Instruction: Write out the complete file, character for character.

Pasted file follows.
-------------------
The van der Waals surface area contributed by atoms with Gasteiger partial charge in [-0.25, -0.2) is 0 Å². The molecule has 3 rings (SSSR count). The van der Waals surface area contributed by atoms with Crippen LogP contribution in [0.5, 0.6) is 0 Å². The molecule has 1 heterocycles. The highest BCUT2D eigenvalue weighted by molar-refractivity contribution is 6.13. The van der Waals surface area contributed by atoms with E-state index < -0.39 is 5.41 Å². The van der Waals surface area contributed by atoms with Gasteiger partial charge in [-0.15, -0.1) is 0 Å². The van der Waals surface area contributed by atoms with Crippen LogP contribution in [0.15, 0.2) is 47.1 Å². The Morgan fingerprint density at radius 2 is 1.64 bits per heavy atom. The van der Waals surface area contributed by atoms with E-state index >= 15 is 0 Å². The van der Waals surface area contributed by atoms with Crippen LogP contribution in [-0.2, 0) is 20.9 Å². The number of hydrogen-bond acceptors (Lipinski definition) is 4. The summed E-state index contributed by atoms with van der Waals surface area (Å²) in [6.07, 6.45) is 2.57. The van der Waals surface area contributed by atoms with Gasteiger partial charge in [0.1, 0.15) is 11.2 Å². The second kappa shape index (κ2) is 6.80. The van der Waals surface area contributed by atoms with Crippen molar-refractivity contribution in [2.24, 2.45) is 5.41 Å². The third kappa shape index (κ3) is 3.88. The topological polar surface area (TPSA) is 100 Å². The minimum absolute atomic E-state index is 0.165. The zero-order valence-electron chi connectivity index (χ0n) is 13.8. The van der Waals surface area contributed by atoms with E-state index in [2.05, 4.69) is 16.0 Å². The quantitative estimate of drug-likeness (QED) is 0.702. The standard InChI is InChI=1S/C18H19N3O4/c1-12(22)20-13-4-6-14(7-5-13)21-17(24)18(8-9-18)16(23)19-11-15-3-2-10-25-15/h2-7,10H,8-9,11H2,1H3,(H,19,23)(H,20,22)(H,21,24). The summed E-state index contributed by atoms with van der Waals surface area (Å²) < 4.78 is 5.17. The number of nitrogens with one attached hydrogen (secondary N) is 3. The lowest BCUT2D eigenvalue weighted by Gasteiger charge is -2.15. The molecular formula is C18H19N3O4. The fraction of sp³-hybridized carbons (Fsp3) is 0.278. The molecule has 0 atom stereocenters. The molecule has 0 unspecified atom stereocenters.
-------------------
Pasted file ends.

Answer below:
The van der Waals surface area contributed by atoms with Gasteiger partial charge in [-0.25, -0.2) is 0 Å². The molecule has 3 rings (SSSR count). The van der Waals surface area contributed by atoms with Crippen LogP contribution in [0.5, 0.6) is 0 Å². The molecule has 1 heterocycles. The highest BCUT2D eigenvalue weighted by molar-refractivity contribution is 6.13. The van der Waals surface area contributed by atoms with E-state index < -0.39 is 5.41 Å². The van der Waals surface area contributed by atoms with Gasteiger partial charge in [-0.15, -0.1) is 0 Å². The van der Waals surface area contributed by atoms with Crippen LogP contribution in [0.15, 0.2) is 47.1 Å². The Morgan fingerprint density at radius 2 is 1.64 bits per heavy atom. The van der Waals surface area contributed by atoms with E-state index >= 15 is 0 Å². The van der Waals surface area contributed by atoms with Crippen LogP contribution in [-0.2, 0) is 20.9 Å². The number of hydrogen-bond acceptors (Lipinski definition) is 4. The summed E-state index contributed by atoms with van der Waals surface area (Å²) in [6.07, 6.45) is 2.57. The van der Waals surface area contributed by atoms with Gasteiger partial charge in [0.1, 0.15) is 11.2 Å². The second kappa shape index (κ2) is 6.80. The van der Waals surface area contributed by atoms with Crippen molar-refractivity contribution in [2.24, 2.45) is 5.41 Å². The third kappa shape index (κ3) is 3.88. The topological polar surface area (TPSA) is 100 Å². The minimum absolute atomic E-state index is 0.165. The zero-order valence-electron chi connectivity index (χ0n) is 13.8. The van der Waals surface area contributed by atoms with E-state index in [2.05, 4.69) is 16.0 Å². The quantitative estimate of drug-likeness (QED) is 0.702. The standard InChI is InChI=1S/C18H19N3O4/c1-12(22)20-13-4-6-14(7-5-13)21-17(24)18(8-9-18)16(23)19-11-15-3-2-10-25-15/h2-7,10H,8-9,11H2,1H3,(H,19,23)(H,20,22)(H,21,24). The summed E-state index contributed by atoms with van der Waals surface area (Å²) < 4.78 is 5.17. The number of nitrogens with one attached hydrogen (secondary N) is 3. The lowest BCUT2D eigenvalue weighted by Gasteiger charge is -2.15. The molecular formula is C18H19N3O4. The fraction of sp³-hybridized carbons (Fsp3) is 0.278. The molecule has 0 atom stereocenters. The molecule has 0 unspecified atom stereocenters.